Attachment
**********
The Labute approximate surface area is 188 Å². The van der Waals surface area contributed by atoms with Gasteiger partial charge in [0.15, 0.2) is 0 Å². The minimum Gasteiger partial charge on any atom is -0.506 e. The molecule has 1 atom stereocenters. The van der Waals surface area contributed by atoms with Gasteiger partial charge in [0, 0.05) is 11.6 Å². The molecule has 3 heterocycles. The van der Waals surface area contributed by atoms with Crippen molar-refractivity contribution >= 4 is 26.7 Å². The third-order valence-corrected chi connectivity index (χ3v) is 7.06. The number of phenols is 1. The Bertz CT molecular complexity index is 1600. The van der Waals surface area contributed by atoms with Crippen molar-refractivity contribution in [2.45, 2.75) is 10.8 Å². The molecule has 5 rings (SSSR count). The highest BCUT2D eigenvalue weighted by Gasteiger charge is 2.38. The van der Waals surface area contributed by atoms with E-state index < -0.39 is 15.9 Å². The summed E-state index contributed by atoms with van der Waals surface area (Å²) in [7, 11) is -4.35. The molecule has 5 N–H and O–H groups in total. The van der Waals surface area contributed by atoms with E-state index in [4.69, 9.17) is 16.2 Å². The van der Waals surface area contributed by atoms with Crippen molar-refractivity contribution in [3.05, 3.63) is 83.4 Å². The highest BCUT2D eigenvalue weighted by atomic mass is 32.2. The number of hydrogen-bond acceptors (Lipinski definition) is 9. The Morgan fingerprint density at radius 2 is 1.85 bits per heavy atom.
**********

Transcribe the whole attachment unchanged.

The Labute approximate surface area is 188 Å². The van der Waals surface area contributed by atoms with Gasteiger partial charge in [0.15, 0.2) is 0 Å². The minimum Gasteiger partial charge on any atom is -0.506 e. The molecule has 1 atom stereocenters. The van der Waals surface area contributed by atoms with Gasteiger partial charge in [0, 0.05) is 11.6 Å². The molecule has 3 heterocycles. The van der Waals surface area contributed by atoms with Crippen molar-refractivity contribution >= 4 is 26.7 Å². The third-order valence-corrected chi connectivity index (χ3v) is 7.06. The number of phenols is 1. The Bertz CT molecular complexity index is 1600. The van der Waals surface area contributed by atoms with Crippen molar-refractivity contribution in [2.45, 2.75) is 10.8 Å². The molecule has 5 rings (SSSR count). The highest BCUT2D eigenvalue weighted by Gasteiger charge is 2.38. The van der Waals surface area contributed by atoms with E-state index < -0.39 is 15.9 Å². The summed E-state index contributed by atoms with van der Waals surface area (Å²) in [7, 11) is -4.35. The molecule has 5 N–H and O–H groups in total. The van der Waals surface area contributed by atoms with E-state index in [4.69, 9.17) is 16.2 Å². The van der Waals surface area contributed by atoms with Crippen molar-refractivity contribution in [3.05, 3.63) is 83.4 Å². The highest BCUT2D eigenvalue weighted by atomic mass is 32.2. The number of hydrogen-bond acceptors (Lipinski definition) is 9. The Morgan fingerprint density at radius 2 is 1.85 bits per heavy atom.